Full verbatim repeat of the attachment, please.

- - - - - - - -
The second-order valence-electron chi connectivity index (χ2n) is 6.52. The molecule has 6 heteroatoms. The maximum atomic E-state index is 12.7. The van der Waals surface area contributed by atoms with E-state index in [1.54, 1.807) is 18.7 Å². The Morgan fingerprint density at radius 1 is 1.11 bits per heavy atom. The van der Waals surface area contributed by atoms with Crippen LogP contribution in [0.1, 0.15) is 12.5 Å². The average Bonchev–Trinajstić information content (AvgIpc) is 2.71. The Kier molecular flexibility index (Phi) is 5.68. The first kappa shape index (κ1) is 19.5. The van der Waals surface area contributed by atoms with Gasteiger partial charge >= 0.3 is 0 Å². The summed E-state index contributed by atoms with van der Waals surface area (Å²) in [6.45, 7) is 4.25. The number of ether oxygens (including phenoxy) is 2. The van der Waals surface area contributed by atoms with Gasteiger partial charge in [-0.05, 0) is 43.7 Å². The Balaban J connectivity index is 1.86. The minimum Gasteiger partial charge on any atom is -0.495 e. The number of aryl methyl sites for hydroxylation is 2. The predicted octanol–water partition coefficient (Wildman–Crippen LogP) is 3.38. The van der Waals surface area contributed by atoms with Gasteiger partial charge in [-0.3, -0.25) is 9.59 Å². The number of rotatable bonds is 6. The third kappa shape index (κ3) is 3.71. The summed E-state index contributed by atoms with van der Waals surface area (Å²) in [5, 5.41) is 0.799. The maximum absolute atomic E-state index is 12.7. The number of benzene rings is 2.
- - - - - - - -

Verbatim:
The second-order valence-electron chi connectivity index (χ2n) is 6.52. The molecule has 6 heteroatoms. The maximum atomic E-state index is 12.7. The van der Waals surface area contributed by atoms with E-state index in [1.54, 1.807) is 18.7 Å². The Morgan fingerprint density at radius 1 is 1.11 bits per heavy atom. The van der Waals surface area contributed by atoms with Crippen LogP contribution in [0.1, 0.15) is 12.5 Å². The average Bonchev–Trinajstić information content (AvgIpc) is 2.71. The Kier molecular flexibility index (Phi) is 5.68. The first kappa shape index (κ1) is 19.5. The van der Waals surface area contributed by atoms with Gasteiger partial charge >= 0.3 is 0 Å². The summed E-state index contributed by atoms with van der Waals surface area (Å²) in [6.45, 7) is 4.25. The number of ether oxygens (including phenoxy) is 2. The van der Waals surface area contributed by atoms with Gasteiger partial charge in [-0.05, 0) is 43.7 Å². The Balaban J connectivity index is 1.86. The minimum Gasteiger partial charge on any atom is -0.495 e. The number of aryl methyl sites for hydroxylation is 2. The predicted octanol–water partition coefficient (Wildman–Crippen LogP) is 3.38. The van der Waals surface area contributed by atoms with Gasteiger partial charge in [-0.3, -0.25) is 9.59 Å². The number of rotatable bonds is 6. The third kappa shape index (κ3) is 3.71. The summed E-state index contributed by atoms with van der Waals surface area (Å²) in [5, 5.41) is 0.799. The maximum absolute atomic E-state index is 12.7. The number of benzene rings is 2.